David Warner believes that pink ball is a worry for the players
Published - May 14, 2016 11:59 am | Updated - May 14, 2016 11:59 am
David Warner, the Australian vice-captain had expressed his concerns regarding the pink ball used for the day-night Test matches, while Cricket Australia is planning to have day-night Tests against South Africa and Pakistan in their 2016-17 home season. “The concept is fantastic and it is a great spectacle, but for those of us who play it, the most important thing is getting the ball right,” he said from India where he is playing for the Sunrisers Hyderabad (SRH).
David Warner pointed out that since it’s not a red ball, the players cannot shine it up like they do with a red ball, which is key for the swing in a Test match. “It’s always going to be an issue because it is not a red ball. You can’t shine it up like you do a red ball and Test cricket has always been about using the red ball properly when you’re in the field. Looking after it to get swing is a key and we can’t do that with a pink ball because it will not shine up.”
Warner had featured in the inaugural day-night Test played against New Zealand in Adelaide last year and he had also pointed out the difficulty of the batsmen to see the seam and understand which way the ball is going to swing. ”It’s still hard to see during the twilight period,” he said. “The guys on the side boundaries have trouble picking it up. You have to get that right.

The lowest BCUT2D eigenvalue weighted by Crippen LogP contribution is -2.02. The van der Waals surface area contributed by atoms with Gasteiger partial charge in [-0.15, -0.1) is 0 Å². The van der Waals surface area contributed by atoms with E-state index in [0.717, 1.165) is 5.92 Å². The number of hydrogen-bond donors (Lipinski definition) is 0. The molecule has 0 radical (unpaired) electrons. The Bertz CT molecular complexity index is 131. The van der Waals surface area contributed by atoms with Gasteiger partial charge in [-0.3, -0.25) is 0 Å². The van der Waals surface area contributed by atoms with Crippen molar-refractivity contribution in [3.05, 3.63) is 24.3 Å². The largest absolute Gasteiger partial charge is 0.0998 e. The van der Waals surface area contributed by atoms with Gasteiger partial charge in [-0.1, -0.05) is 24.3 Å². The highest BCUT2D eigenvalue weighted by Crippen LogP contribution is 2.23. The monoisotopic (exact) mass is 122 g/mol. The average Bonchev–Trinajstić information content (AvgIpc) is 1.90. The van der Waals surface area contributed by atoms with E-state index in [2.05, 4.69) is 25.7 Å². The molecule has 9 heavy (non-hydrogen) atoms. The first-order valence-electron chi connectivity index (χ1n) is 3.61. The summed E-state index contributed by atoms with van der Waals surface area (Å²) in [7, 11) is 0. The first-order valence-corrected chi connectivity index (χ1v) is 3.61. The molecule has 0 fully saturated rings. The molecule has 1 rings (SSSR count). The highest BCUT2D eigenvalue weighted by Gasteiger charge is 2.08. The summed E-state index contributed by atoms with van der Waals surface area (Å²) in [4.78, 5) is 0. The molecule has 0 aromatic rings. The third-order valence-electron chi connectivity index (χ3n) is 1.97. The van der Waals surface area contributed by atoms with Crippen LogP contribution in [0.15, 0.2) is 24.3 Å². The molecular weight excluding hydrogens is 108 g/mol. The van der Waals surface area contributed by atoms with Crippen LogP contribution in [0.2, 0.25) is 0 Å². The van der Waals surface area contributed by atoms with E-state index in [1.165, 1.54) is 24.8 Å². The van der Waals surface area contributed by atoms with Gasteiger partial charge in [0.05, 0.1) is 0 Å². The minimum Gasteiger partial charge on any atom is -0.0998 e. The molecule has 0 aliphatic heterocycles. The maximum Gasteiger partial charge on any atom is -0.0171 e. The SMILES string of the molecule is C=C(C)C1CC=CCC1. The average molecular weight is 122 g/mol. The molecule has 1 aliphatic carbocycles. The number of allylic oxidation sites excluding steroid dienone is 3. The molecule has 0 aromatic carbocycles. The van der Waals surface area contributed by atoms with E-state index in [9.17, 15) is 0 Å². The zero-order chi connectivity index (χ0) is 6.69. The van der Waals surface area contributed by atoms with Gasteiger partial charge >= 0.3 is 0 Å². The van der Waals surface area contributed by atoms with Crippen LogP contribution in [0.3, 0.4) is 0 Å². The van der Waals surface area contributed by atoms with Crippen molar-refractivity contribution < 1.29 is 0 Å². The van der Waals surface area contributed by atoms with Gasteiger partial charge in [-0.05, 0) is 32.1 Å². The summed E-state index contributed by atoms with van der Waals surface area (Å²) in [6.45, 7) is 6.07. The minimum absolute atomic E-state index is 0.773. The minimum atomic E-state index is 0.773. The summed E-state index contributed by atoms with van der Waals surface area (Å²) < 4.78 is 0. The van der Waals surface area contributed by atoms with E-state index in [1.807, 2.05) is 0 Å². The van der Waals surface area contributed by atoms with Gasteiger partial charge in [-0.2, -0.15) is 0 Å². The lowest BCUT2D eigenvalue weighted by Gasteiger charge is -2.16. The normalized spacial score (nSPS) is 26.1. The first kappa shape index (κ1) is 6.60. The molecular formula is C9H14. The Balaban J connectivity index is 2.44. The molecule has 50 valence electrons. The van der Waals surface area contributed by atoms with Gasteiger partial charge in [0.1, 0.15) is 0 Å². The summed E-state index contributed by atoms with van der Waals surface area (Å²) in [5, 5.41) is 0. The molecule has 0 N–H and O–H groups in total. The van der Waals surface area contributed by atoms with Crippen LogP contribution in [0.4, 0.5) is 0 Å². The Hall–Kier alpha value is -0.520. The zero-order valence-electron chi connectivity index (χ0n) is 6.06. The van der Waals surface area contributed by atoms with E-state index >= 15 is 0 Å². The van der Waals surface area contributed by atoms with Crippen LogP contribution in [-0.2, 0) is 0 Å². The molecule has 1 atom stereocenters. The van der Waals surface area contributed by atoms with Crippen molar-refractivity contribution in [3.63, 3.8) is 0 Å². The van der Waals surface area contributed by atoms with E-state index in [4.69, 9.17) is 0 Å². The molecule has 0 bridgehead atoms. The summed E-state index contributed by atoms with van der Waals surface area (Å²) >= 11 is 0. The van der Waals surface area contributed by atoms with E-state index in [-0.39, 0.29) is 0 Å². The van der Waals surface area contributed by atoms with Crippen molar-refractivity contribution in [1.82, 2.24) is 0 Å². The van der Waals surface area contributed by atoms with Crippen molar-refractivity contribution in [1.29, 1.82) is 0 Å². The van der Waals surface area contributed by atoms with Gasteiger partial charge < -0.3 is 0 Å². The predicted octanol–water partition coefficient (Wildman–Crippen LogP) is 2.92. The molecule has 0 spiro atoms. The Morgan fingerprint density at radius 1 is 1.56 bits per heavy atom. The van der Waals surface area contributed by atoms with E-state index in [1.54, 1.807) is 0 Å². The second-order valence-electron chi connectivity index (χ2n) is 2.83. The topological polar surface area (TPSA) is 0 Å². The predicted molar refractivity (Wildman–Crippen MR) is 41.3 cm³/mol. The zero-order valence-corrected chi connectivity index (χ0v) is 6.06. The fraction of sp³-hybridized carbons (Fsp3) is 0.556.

“With the ball they used last year, there was no chance of seeing the seam. If you’re a batsman it is critical to be able to see the seam as it gets closer to you so you can work out which way it is going to swing — if it does.”
The concept of day-night Tests is a great concept for the spectators, but for the players, there has been a lot of worries. Australian administrators regard the inaugural day-night Test as a great success with 123,000 spectators and an average television audience of two million.
James Sutherland, Cricket Australia’s chief executive is confident that the day/Night Test in Adelaide will go ahead as scheduled. “If you think about one-day cricket, for example,” he said on radio this week, “as the host country we can decide if we want to play the one-day games starting at 10AM or 2.30PM. No one else has any say in it, so why cant we do the same thing with a Test match?” he said.
Also, read – Chris Gayle bats for day-night Tests